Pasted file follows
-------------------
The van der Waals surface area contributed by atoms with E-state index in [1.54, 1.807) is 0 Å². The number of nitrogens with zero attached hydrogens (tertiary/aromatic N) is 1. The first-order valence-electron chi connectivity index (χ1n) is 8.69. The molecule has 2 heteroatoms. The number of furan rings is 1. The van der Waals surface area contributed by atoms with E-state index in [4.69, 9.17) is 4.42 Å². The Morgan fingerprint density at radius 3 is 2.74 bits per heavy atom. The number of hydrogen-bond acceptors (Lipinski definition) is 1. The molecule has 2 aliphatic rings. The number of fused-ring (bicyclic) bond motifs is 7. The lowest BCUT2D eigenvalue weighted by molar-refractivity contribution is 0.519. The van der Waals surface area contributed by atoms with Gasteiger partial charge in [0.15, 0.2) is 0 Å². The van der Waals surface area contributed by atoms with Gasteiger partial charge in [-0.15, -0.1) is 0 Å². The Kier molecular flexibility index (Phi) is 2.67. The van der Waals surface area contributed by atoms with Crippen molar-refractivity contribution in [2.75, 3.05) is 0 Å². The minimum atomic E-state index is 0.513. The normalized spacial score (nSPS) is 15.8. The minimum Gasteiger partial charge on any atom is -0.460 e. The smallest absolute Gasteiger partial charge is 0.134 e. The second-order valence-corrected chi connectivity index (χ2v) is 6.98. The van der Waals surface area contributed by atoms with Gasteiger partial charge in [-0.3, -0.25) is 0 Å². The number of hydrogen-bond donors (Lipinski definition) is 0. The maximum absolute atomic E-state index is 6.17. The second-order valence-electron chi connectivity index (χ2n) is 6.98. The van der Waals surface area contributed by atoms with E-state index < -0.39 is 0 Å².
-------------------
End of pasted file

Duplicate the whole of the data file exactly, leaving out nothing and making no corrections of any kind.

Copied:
The van der Waals surface area contributed by atoms with E-state index in [1.54, 1.807) is 0 Å². The number of nitrogens with zero attached hydrogens (tertiary/aromatic N) is 1. The first-order valence-electron chi connectivity index (χ1n) is 8.69. The molecule has 2 heteroatoms. The number of furan rings is 1. The van der Waals surface area contributed by atoms with E-state index in [4.69, 9.17) is 4.42 Å². The Morgan fingerprint density at radius 3 is 2.74 bits per heavy atom. The number of hydrogen-bond acceptors (Lipinski definition) is 1. The molecule has 2 aliphatic rings. The number of fused-ring (bicyclic) bond motifs is 7. The lowest BCUT2D eigenvalue weighted by molar-refractivity contribution is 0.519. The van der Waals surface area contributed by atoms with Gasteiger partial charge in [0.15, 0.2) is 0 Å². The van der Waals surface area contributed by atoms with Gasteiger partial charge in [-0.15, -0.1) is 0 Å². The Kier molecular flexibility index (Phi) is 2.67. The van der Waals surface area contributed by atoms with Crippen molar-refractivity contribution in [2.75, 3.05) is 0 Å². The minimum atomic E-state index is 0.513. The normalized spacial score (nSPS) is 15.8. The minimum Gasteiger partial charge on any atom is -0.460 e. The smallest absolute Gasteiger partial charge is 0.134 e. The second-order valence-corrected chi connectivity index (χ2v) is 6.98. The van der Waals surface area contributed by atoms with Gasteiger partial charge in [-0.3, -0.25) is 0 Å². The number of hydrogen-bond donors (Lipinski definition) is 0. The maximum absolute atomic E-state index is 6.17. The second-order valence-electron chi connectivity index (χ2n) is 6.98. The van der Waals surface area contributed by atoms with E-state index < -0.39 is 0 Å².